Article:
Ours is a city of many languages. Just as Philadelphia wouldn’t be Philly without “jawn,” it wouldn’t be Philly without “cabrón,” without the languages that migrants bring to this city. It also wouldn’t be Philadelphia if there were only one way to love and inhabit it as we inhabit ourselves.
I am proud to be of a city that speaks and writes in both English and Spanish. This has been a sanctuary for so many, and its poet laureate should reflect that by helping its inhabitants see others like themselves standing before the mic.
I write and read in both languages because I believe it is an important method of countering homogeneity and assimilation. Poetry should break one apart, make one see the world anew, and crack fissures in the impossible. It is also important that each poetry performance be a collective experience. The right poets can heal, rebuild after hurricanes, cross borders, and translate the untranslatable by other means.
When I became Poet Laureate in January, my plan was to organize readings in collaboration with community organizers. This city should continue to be a place where they can share and mourn and love with others. Philly is a sanctuary city not just in name. It’s a ciudad santuario because there are spaces to welcome and support people who come from all over the world who come to make new homes and build communities.
We believe that highlighting Philadelphian poets will serve to raise and respect the histories of those who have built this city.
This is why I decided to plan We (Too) Are Philly, a summer poetry festival I am organizing alongside poets Ashley Davis, Kirwyn Sutherland, and Raena Shirali. It is inspired by Langston Hughes’ poem “I, Too” and features a line-up of poets of color who have a strong commitment to fighting white supremacy and collaborating with local communities to create shared creative spaces.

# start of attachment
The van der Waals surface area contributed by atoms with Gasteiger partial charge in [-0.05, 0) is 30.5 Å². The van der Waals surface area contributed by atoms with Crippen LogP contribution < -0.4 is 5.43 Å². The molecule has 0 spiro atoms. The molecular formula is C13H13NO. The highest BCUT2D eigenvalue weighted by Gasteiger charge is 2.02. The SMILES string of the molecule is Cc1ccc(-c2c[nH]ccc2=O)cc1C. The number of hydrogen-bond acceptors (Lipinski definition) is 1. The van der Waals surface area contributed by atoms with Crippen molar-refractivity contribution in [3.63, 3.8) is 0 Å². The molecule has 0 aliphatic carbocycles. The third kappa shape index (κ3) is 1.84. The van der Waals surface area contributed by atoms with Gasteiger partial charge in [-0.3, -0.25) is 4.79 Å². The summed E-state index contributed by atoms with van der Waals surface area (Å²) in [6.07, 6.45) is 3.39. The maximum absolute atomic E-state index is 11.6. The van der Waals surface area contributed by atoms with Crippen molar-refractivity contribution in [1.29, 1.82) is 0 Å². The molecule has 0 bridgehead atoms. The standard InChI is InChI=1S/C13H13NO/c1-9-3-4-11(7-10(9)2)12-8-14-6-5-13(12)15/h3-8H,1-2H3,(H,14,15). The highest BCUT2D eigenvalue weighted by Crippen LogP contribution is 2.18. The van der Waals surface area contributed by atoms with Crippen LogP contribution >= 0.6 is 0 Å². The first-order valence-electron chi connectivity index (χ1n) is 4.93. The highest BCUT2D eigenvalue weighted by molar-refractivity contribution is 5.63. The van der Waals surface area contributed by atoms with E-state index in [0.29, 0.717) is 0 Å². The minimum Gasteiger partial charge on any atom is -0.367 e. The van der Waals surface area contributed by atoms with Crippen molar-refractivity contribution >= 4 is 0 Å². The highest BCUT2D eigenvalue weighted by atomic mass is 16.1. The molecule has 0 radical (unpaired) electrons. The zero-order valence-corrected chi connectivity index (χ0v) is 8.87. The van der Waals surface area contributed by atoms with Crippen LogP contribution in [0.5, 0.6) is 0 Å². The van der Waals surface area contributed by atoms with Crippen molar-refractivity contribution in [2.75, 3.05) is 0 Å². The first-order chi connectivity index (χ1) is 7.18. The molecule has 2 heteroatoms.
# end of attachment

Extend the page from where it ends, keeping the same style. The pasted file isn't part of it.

Poets will come from all over, but each featured poet will be from Philadelphia. We believe that highlighting Philadelphian poets will serve to raise and respect the histories of those who have built this city. We seek to show that artistic activities in Philadelphia can include people who are new to a community, while respecting and highlighting writers and artists who have been part of those communities for a long time.
Each reading will also feature at least one poet who works in more than one language, because Philadelphia is a multilingual city. As I mentioned, one of my premier objectives has been to increase the number of readings that feature poets who write in languages other than English. One of the most common and exclusionary assumptions that predominates in most literary spaces is that everyone speaks or prefers to write in English. I’d like to change that expectation and normalize the notion that there might be difficulty and discomfort in the act of listening. For most immigrants, coming here means expecting all kinds of challenges, including a pressure to assimilate by speaking English. By providing a setting where English shares a space with other languages, we can momentarily tip the scales and encourage a culture that respects difference.
For most immigrants, coming here means expecting all kinds of challenges, including a pressure to assimilate by speaking English. By providing a setting where English shares a space with other languages, we can momentarily tip the scales and encourage a culture that respects difference.
We (Too) Are Philly will also help forge organic relationships between the spaces that are hosting the readings and the organizers. We hope to achieve this by consciously working with the history of each space. This is why, as organizers, we do historical research and maintain an open dialogue with community organizations. We carefully consider spaces for each event, taking into account how those spaces relate to surrounding neighborhoods, how long they’ve been in Philadelphia, and their history.
Philadelphia has a long history of both racial and economic segregation. Oftentimes, poetry scenes are split and the same audiences end up going to the same event spaces, without there being any crossover. We aim to mix these audiences up by bringing in readers from different scenes and selecting locations that don’t host regular readings.
The first of six readings will take place on June 3, at Pentridge Station in West Philadelphia. The feature will be the Philadelphian poet, Warren Longmire, and the lineup includes: Marcelo Hernandez Castillo, Vincent Toro, Grisel Acosta, Kassidi Jones, and Marissa Johnson-Valenzuela. The full schedule for We (Too) Are Philly can be found here. Join us and help edify those who fight and work everyday to build Philadelphia into a place of promise.
We (Too) Are Philly Launch, Sunday, June 3, 7 pm-10 pm, Pentridge Station, 5110-5120 Pentridge St. Click here for full schedulePhoto via Raquel Salas Rivera